Originally presented here from a November 2009 post is “Mystery of the Time Chamber” from issue #52 of the Mysta of the Moon serial featured in Planet Comics. For those of you who have read this entry already go ahead and scroll down to the last page for a note about Mysta and Bron’s relationship (it’s fan-wank, but it works in context).
Before I continue with the Futura Saga I am going to take a break to present a special request appearance of Mysta of the Moon.
Mysta of the Moon was long-running science fiction adventure serial that ran in Planet Comics from 1945 to 1949. Mysta is perhaps the most consistent serial in regards to art and story quality to have been published by Fiction House. Mysta originally appeared as a young girl in issue #35 of Planet Comics as a victim of the machinations of Mars, the God of War, the star of an early and very popular Planet Comics serial. In those stories, the evil Mars would travel the galaxy and possess different people, forcing them to commit horrific acts and spread terror and strife all in the name of conflict.
Having survived an attempt to destroy her at the end of issue #35 an adult Mysta began her own feature with issue #36, effectively replacing the Mars series with her own. Like many superheroes Mysta, who was now the repository of all knowledge, sometimes maintained a secret identity so the public at large would not know she was acting as their savior and defender. In her guise as an older and unappealing librarian, Mysta fought criminals, mutant zombies and solved mysteries with the aid of a deadly, unstoppable robot with which she shared a telepathic link. Mysta eventually abandoned the pretense of a civilian disguise.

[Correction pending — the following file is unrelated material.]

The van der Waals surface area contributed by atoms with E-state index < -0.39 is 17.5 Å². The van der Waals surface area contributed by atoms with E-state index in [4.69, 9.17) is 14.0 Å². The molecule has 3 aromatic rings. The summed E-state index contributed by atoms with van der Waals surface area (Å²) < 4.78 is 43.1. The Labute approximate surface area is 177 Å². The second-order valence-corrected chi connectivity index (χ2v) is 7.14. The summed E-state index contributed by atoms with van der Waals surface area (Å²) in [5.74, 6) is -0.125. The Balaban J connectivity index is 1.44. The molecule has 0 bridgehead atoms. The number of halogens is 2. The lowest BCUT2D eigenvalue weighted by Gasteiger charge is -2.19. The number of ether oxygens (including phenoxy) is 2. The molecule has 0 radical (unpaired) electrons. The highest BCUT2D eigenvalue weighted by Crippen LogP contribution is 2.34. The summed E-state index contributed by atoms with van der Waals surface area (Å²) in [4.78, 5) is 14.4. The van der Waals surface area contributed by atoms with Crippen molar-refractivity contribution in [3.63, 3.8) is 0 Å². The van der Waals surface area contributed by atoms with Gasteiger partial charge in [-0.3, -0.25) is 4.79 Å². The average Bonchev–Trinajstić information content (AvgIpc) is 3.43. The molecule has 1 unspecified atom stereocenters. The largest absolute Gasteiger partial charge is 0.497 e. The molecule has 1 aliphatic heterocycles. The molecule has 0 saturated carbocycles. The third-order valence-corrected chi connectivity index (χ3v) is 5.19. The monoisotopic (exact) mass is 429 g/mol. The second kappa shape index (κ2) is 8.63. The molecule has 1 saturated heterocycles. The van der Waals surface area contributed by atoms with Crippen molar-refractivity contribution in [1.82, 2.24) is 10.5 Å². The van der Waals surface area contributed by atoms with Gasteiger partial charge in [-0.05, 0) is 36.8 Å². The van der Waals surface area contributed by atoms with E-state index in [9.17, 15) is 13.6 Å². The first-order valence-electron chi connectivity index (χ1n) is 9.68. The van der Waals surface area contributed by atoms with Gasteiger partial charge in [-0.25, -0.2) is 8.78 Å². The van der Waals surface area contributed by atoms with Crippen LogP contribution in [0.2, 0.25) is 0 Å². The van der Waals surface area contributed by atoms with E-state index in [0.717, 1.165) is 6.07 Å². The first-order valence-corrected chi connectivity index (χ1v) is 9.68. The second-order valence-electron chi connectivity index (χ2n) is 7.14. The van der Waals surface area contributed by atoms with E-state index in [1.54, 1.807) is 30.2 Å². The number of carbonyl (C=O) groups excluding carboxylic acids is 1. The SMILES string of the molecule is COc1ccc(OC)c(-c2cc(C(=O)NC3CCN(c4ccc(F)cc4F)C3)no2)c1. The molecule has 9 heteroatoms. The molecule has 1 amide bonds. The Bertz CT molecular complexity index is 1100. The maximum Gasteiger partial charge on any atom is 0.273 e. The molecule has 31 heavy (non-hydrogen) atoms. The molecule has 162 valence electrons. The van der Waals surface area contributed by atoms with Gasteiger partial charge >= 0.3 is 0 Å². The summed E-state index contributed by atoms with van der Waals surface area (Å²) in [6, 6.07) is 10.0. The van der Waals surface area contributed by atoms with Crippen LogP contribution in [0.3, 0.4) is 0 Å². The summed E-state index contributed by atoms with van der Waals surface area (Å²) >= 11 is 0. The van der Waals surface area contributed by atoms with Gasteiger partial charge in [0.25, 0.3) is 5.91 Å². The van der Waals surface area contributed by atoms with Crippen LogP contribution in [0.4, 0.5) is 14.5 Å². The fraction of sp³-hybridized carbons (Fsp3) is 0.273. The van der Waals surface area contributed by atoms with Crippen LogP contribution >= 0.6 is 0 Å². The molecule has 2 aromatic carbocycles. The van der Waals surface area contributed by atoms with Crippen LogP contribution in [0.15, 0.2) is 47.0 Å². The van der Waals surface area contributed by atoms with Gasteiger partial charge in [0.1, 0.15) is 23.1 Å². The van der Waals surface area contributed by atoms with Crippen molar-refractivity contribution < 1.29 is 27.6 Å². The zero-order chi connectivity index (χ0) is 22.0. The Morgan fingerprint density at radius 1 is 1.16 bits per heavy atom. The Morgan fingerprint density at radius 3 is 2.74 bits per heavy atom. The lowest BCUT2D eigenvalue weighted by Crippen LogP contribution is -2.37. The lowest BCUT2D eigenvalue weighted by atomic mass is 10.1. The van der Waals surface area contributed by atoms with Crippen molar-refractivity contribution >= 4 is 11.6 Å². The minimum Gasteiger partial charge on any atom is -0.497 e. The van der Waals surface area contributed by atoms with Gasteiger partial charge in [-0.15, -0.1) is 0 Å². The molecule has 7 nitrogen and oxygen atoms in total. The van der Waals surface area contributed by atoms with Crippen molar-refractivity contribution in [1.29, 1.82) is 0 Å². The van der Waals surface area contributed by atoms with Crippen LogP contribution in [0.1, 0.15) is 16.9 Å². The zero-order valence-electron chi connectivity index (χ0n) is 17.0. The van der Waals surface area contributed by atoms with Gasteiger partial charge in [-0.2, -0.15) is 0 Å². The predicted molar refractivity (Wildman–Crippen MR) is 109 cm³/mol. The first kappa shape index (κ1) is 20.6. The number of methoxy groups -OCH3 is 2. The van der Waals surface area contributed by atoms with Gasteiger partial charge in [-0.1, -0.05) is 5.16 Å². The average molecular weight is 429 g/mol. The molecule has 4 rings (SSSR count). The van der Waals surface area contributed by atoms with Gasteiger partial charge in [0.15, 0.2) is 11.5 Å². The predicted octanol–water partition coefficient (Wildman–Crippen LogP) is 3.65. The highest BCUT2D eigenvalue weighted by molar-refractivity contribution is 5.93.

Out of all the female characters featured in Planet Comics it is Mysta of the Moon that was the strongest in terms of characterization. Unlike many other contemporary characters Mysta largely stood on her own in her adventures. Typically in almost any comic book tale, while a female would often act as the lead in a story it was not unusual to have a man show up near the end of the tale and take charge, wrapping things up as the female character shed angst-filled thought balloons expressing gratitude and unrequited love. Among the Planet Comics entries this was most common among the Gale Allen serial. Mysta, being the most intelligent person in the Universe, would have none of that. Anyone interested in researching a good example of early female empowerment in comic books could do worse than reading the Mysta of the Moon series.
Planet Comics #52 (January 1948) features Mysta using time travel to defeat the menace of brain-sucking plants. The story also gives a nice recap of her origin with only an oblique reference to the original Mars story.